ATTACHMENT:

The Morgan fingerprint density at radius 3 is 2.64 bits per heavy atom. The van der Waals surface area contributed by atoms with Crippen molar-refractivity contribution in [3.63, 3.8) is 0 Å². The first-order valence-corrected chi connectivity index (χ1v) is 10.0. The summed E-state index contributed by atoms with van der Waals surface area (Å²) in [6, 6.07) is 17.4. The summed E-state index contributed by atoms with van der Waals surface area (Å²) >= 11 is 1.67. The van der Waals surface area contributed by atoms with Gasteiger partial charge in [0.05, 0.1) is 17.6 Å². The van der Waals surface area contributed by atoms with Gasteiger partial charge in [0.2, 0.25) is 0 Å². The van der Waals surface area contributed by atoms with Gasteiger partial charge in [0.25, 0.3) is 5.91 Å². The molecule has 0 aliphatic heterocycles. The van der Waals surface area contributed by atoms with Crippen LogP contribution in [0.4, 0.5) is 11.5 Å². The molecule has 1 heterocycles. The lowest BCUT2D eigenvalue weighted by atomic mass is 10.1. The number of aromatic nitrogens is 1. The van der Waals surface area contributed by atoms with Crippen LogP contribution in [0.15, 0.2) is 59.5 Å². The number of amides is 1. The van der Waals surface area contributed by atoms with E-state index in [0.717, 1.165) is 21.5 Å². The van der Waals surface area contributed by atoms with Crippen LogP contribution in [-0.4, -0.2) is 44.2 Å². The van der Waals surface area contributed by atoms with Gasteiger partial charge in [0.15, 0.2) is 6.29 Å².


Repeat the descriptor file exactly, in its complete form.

The Morgan fingerprint density at radius 3 is 2.64 bits per heavy atom. The van der Waals surface area contributed by atoms with Crippen molar-refractivity contribution in [3.63, 3.8) is 0 Å². The first-order valence-corrected chi connectivity index (χ1v) is 10.0. The summed E-state index contributed by atoms with van der Waals surface area (Å²) in [6, 6.07) is 17.4. The summed E-state index contributed by atoms with van der Waals surface area (Å²) >= 11 is 1.67. The van der Waals surface area contributed by atoms with Gasteiger partial charge in [0.05, 0.1) is 17.6 Å². The van der Waals surface area contributed by atoms with Gasteiger partial charge in [0.2, 0.25) is 0 Å². The van der Waals surface area contributed by atoms with Gasteiger partial charge in [0.25, 0.3) is 5.91 Å². The molecule has 0 aliphatic heterocycles. The van der Waals surface area contributed by atoms with Crippen LogP contribution in [0.4, 0.5) is 11.5 Å². The molecule has 1 heterocycles. The lowest BCUT2D eigenvalue weighted by atomic mass is 10.1. The number of aromatic nitrogens is 1. The van der Waals surface area contributed by atoms with Crippen LogP contribution in [0.15, 0.2) is 59.5 Å². The number of amides is 1. The van der Waals surface area contributed by atoms with E-state index in [0.717, 1.165) is 21.5 Å². The van der Waals surface area contributed by atoms with Crippen LogP contribution in [-0.4, -0.2) is 44.2 Å². The van der Waals surface area contributed by atoms with Gasteiger partial charge in [0.15, 0.2) is 6.29 Å².